If theatre – or anything for that matter – can be semi-immersive then Phyllida Lloyd’s Henry IV is just that. The Donmar Warehouse has been converted into a prison (not too much of a push considering its institutional architecture) for the duration of Lloyd’s all-female production and there’s some very theatrical security on show. You start the evening over the cobbled street at the grandly named Covent Garden Member’s Club (more grudgey than Groucho), before being frog-marched (in a fashion) to the Donmar, where you’re shown to your seats not by smiling ushers, but fierce looking prison guards.  

As fun as this was, I’m not sure this over-enthusiastic scene-setting really added anything to Lloyd’s excellent production of Henry IV besides further highlighting how much the director has ripped up the Shakespeare rule book. In this all-female production, Shakespeare’s tale of kings has been condensed into one play that’s being performed by the inmates of a women’s prison.  We are never told why these female prisoners chose to put on one of Shakespeare’s most masculine plays, but it’s not hard to see why a tale of bullying, ‘gangs’, violence and redemption may resonate with those accustomed to sleeping ‘in filthy hovels, stretched out on uncomfortable cots’.

This is more Henry IV Part 1 with the end of Part 2 tagged on. I enjoyed this edited highlights approach; while much is lost in the furious trimming, Lloyd’s production benefits by bringing the cracking key scenes into sharp relief – although Hal’s swift journey from boisterous barfly to worthy warrior and noble king was perhaps a little jarring.

The all-female cast are fantastic, everyone of them convincing as a Shakespeare character while never allowing their contemporary prisoner roles to be forgotten. Clare Dunn as an athletic, cocky Prince Hal was a great foil to the majestic Harriet Walter as the stern, guilt-wracked Henry IV, but it was Ashley McGuire’s Falstaff, a character I usually can’t stand, that I loved. Falstaff is, in the productions I’ve seen, played as a fat, jokey piss-take punch bag, which of course he is. But he’s also a horrid man – cowardly, lying, stealing, nasty, self-obsessed, his disregard for ‘honour’ essentially a reluctance to do anything that won’t further his own fortunes. McGuire brought out Falstaff’s nasty side, highlighting his pomposity rather than his good-time bravado. Maybe because Falstaff is the kind of man who is particularly repellent to women (witness his barbs to poor Mistress Quickly) that meant McGuire and Lloyd weren’t afraid to make him more than the play’s joker.

I usually find myself nodding in agreement when at the end of Part 2 Prince Hal (now Henry V) rejects Falstaff with a “I know ye not, old man”. But this time McGuire’s performance and her reaction to this betrayal as a female prisoner as well as a sack-swilling slob, sobbing while the guards tie her wrists with plastic wire, was genuinely moving.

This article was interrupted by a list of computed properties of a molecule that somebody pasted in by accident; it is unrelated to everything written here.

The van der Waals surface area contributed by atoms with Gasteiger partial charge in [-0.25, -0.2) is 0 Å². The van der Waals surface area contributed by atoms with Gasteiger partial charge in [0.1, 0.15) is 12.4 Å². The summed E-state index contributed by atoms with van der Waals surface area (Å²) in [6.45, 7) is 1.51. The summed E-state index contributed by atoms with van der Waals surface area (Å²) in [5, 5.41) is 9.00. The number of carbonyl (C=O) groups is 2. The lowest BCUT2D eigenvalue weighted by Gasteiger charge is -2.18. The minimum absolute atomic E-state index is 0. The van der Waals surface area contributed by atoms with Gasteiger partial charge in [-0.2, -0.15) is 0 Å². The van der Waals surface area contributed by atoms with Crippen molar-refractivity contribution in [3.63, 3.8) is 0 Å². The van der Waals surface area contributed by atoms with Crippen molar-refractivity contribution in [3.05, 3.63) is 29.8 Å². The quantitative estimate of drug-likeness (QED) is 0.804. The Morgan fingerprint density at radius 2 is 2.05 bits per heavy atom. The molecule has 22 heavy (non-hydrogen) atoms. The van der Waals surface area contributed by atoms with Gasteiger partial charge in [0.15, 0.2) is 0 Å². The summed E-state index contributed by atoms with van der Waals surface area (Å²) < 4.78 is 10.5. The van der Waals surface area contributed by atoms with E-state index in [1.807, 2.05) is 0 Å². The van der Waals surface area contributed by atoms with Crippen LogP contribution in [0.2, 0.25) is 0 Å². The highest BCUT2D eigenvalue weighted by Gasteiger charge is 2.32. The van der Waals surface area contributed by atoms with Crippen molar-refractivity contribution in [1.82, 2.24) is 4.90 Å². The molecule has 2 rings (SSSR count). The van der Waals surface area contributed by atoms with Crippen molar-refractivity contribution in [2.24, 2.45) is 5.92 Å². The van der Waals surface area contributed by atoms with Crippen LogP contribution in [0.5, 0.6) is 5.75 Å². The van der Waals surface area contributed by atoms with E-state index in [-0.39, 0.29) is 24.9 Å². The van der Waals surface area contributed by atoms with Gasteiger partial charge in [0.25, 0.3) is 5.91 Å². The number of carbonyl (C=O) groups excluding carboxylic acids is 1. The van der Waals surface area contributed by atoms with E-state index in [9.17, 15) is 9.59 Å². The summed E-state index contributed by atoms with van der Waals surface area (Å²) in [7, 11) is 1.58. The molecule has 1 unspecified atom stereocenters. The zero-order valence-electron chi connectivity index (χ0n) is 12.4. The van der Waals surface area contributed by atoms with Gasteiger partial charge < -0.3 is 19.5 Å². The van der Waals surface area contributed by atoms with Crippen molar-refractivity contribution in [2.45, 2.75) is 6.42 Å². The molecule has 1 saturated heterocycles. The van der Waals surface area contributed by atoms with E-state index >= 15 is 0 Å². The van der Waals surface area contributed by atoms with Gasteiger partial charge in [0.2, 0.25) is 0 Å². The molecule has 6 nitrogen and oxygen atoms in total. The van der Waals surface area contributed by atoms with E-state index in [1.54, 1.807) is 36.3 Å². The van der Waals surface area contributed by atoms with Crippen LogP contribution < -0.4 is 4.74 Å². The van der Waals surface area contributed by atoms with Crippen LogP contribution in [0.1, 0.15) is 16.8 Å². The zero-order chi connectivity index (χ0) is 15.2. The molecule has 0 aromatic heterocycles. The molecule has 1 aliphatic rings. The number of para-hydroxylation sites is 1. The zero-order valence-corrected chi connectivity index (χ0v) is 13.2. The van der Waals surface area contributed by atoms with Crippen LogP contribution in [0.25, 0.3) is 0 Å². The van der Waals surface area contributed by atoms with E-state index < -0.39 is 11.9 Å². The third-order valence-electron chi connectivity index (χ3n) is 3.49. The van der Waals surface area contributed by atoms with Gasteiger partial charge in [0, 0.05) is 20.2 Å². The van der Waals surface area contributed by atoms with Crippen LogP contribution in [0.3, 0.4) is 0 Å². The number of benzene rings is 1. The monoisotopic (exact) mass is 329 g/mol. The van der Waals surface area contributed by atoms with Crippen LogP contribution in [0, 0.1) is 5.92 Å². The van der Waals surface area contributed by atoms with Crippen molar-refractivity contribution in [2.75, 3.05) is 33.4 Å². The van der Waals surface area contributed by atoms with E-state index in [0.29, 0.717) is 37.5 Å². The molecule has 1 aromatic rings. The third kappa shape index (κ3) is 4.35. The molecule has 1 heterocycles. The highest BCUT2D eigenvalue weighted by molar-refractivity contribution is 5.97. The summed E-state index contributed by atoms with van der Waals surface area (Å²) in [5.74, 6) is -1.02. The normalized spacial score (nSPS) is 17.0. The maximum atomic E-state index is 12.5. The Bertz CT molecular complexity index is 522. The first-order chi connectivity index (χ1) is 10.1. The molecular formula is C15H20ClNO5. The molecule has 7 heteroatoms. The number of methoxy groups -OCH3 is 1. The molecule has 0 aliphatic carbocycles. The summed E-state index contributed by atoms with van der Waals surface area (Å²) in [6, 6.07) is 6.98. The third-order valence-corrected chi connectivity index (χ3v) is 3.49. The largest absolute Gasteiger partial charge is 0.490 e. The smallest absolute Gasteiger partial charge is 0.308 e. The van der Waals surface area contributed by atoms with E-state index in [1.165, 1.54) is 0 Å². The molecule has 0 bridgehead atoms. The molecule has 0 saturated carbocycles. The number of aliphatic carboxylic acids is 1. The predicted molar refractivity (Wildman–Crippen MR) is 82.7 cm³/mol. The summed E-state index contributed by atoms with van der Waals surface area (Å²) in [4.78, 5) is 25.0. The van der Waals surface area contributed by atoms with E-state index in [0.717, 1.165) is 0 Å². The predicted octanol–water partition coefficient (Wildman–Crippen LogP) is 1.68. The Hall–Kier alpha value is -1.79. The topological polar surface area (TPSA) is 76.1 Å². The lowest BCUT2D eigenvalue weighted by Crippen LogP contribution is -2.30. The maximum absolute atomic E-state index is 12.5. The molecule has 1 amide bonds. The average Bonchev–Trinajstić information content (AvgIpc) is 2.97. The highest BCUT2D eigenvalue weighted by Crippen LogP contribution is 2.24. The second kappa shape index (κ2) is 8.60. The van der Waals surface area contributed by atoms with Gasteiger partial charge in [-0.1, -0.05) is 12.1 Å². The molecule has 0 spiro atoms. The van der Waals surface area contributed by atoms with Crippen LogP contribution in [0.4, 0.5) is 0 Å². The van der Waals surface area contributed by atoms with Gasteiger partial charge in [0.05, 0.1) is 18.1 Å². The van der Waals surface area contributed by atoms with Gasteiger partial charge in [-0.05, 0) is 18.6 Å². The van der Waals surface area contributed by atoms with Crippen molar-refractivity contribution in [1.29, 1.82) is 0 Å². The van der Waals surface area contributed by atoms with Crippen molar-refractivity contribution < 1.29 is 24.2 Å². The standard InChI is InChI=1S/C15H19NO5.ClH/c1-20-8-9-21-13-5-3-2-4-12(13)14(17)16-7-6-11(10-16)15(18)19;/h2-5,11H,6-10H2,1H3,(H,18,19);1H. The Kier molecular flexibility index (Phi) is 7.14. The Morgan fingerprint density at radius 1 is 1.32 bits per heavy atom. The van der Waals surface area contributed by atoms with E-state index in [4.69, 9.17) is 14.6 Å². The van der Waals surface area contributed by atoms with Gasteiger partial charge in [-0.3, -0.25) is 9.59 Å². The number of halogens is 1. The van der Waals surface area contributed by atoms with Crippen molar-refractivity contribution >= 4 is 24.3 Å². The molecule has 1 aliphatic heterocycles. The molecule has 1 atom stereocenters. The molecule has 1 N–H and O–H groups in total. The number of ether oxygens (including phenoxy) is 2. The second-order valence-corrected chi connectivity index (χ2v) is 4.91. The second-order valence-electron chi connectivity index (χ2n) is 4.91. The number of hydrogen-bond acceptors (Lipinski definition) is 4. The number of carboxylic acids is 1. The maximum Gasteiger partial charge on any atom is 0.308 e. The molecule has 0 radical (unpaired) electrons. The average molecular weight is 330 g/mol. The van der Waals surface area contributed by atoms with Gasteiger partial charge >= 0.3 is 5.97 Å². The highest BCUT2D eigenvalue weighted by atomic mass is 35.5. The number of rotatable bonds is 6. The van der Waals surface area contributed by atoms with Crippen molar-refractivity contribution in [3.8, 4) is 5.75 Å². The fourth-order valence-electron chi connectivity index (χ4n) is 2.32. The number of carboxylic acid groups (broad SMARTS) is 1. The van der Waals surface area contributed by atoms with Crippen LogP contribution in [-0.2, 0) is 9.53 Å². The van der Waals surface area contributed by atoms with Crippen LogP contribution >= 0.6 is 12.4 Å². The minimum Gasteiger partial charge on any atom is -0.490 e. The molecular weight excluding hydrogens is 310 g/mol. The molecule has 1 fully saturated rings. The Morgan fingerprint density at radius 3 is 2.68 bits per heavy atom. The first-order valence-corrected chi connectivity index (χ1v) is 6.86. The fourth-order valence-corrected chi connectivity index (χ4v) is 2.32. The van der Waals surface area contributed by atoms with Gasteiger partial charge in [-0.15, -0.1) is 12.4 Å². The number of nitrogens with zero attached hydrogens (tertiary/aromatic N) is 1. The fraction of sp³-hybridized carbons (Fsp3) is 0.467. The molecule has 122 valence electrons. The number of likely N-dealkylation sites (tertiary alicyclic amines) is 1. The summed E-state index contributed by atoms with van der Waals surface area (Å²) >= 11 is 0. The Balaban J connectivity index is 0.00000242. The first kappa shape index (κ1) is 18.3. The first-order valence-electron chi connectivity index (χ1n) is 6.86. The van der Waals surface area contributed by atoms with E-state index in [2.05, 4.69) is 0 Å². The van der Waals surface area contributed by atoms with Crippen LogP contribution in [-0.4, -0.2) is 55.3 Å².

There were the occasional well-positioned slips into the present day that increased the impact of the production, reminding us that we weren’t watching a straightforward play about  a monarch fighting for his kingdom and heir. Hearing Shakespeare’s posturing, masculine dialogue in the mouths of women with *gasp* regional accents stripped away the stuffiness that can strangle a Shakespeare production and their delivery and the staging served to accentuat how contemporary Shakespeare’s language can sound. When McGuire’s prison alter ego slips from character during the scene where Falstaff is hurling insults at Mistress Quickly and throws in a few choice words of her own, the distinction was barely noticeable.

Single gender Shakespeare productions, especially those set in the modern day , always run the risk of seemingly contrived, but Lloyd’s production brought out the emotional heart of the play while losing nothing of its original intensity.

For tickets and more information visit www.donmarwarehouse.com.

Theatre Review: My Perfect Mind, Young Vic

Paul Hunter and Edward Petherbridge in My Perfect Mind

Paul Hunter and
Edward Petherbridge in My Perfect Mind

Written by and starring Edward Petherbridge, My Perfect Mind is an endearing 90-minute one act play based on the classical actor’s experience of not playing King Lear.

This two-hander is a poignant, playful, funny, slightly bonkers play where Petherbridge finally gets to play an (abridged) version of theatre’s most tyrannical king – although in a rather more an unorthodox manner than Shakespeare first intended.

Joining Petherbridge on stage is Paul Hunter, who plays “all the other parts” which include, amongst many wonderful characters, Petherbridges’ stroke-ravished, hair-net wearing mother and a ‘German’ brain doctor with a very dodgy accent (“borderline offense” is an old-going joke in the play, riffing off Noël Coward’s comment on “stage foreign”).